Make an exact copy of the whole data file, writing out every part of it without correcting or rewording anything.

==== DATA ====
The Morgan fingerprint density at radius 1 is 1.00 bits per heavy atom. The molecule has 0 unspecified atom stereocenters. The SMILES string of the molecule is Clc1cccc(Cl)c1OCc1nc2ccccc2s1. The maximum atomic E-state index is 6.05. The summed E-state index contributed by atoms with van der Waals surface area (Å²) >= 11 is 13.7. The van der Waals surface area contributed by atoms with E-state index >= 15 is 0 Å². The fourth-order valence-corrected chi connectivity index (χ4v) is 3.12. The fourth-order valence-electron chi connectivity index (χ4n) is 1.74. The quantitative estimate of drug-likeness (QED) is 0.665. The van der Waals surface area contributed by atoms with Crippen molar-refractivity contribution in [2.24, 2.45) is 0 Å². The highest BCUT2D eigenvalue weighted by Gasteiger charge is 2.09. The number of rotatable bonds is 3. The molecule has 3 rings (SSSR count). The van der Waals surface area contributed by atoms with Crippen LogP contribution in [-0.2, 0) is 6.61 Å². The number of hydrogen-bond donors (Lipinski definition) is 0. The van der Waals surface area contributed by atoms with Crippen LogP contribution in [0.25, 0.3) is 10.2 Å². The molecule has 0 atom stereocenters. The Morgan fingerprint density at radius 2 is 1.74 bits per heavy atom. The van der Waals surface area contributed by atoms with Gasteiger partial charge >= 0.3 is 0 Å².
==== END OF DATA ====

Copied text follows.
The Morgan fingerprint density at radius 1 is 1.00 bits per heavy atom. The molecule has 0 unspecified atom stereocenters. The SMILES string of the molecule is Clc1cccc(Cl)c1OCc1nc2ccccc2s1. The maximum atomic E-state index is 6.05. The summed E-state index contributed by atoms with van der Waals surface area (Å²) >= 11 is 13.7. The van der Waals surface area contributed by atoms with E-state index >= 15 is 0 Å². The fourth-order valence-corrected chi connectivity index (χ4v) is 3.12. The fourth-order valence-electron chi connectivity index (χ4n) is 1.74. The quantitative estimate of drug-likeness (QED) is 0.665. The van der Waals surface area contributed by atoms with Crippen molar-refractivity contribution in [2.24, 2.45) is 0 Å². The highest BCUT2D eigenvalue weighted by Gasteiger charge is 2.09. The number of rotatable bonds is 3. The molecule has 3 rings (SSSR count). The van der Waals surface area contributed by atoms with Crippen LogP contribution in [-0.2, 0) is 6.61 Å². The number of hydrogen-bond donors (Lipinski definition) is 0. The van der Waals surface area contributed by atoms with Crippen LogP contribution in [0.25, 0.3) is 10.2 Å². The molecule has 0 atom stereocenters. The Morgan fingerprint density at radius 2 is 1.74 bits per heavy atom. The van der Waals surface area contributed by atoms with Gasteiger partial charge >= 0.3 is 0 Å².